By Ed Cropley
HARARE (Reuters) - Six Zimbabwean anti-government activists were shot at and beaten on Friday by a gang of men, some wearing police riot gear, ahead of a protest against government plans to introduce a new currency, two of the victims said.
Tensions are rising over the pending introduction of so-called "bond notes", a quasi-currency that is meant to alleviate chronic cash shortages but which many locals fear is a back-door attempt to bring back the inflation-ravaged Zimbabwe dollar.
Two of the people who said they were assaulted by men in police garb shortly after midnight in a township on the outskirts of the capital Harare said that three fellow activists were missing in the wake of the incident.
One of the victims, Patson Dzamara, is the brother of pro-democracy activist Itai Dzamara, who disappeared more than a year ago and is believed by human rights groups and diplomats to have been killed.
"They pulled us out of the car, made us lie down and started beating us," 41-year-old Shonhai Rukore told Reuters, pulling up his shirt and trousers to reveal long bruises across his back and grazes on his lower legs.
"Then they took Dzamara and blindfolded him. That's when I managed to get up and run away."
Dzamara is in hospital with similar injuries, according to photographs and comments posted on social media by groups opposed to 92-year-old President Robert Mugabe's 36-year-rule.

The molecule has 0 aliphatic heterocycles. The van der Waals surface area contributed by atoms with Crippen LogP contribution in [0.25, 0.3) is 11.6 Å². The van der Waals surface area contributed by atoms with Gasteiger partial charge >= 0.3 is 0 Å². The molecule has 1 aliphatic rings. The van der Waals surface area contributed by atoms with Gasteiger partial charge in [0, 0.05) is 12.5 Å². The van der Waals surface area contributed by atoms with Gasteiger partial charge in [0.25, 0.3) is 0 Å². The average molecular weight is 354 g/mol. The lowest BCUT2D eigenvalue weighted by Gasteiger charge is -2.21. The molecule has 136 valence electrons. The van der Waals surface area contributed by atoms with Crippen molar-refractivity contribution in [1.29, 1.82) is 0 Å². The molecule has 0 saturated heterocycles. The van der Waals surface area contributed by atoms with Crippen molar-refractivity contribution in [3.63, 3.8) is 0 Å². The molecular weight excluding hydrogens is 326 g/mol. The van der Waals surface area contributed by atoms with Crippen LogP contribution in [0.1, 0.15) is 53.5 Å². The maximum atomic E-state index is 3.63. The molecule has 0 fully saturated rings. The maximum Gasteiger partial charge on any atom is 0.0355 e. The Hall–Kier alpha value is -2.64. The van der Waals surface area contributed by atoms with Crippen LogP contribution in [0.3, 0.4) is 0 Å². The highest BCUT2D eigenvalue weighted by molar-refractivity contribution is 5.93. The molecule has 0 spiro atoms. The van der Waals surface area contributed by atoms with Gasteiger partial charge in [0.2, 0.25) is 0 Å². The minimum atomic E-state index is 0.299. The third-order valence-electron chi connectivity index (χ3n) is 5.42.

The Zimbabwe dollar was scrapped in early 2009 after being rendered worthless by multi-billion percent hyperinflation. Fearing a repeat, many Zimbabweans have been emptying their bank accounts of dollars, putting the entire banking system at risk.
Ishmail Kauzani, who was driving one of the two cars containing the activists when they were blocked by unmarked pick-up trucks, said he managed to escape into the night under a hail of gunfire.
"They were firing on us when we were still driving - many, many shots. It was like a war zone, a barrage of bullets."
Both men said two of the dozen or so assailants were wearing police riot gear. The activists' vehicles were torched after the incident, Kauzani said, showing photographs.
The anti-bond note protest drew only a handful of people, of whom eight were arrested, according to human rights lawyers.
Police spokeswoman Charity Charamba did not answer phone calls or a text message seeking comment.
The central bank has acknowledged fears over the bond notes, but says it will only be injecting $200 million into the economy - a sum it says will not be inflationary - and has promised not to print any more notes than that. Few Zimbabweans believe it.
(Additional reporting by MacDonald Dzirutwe; Editing by Mark Heinrich)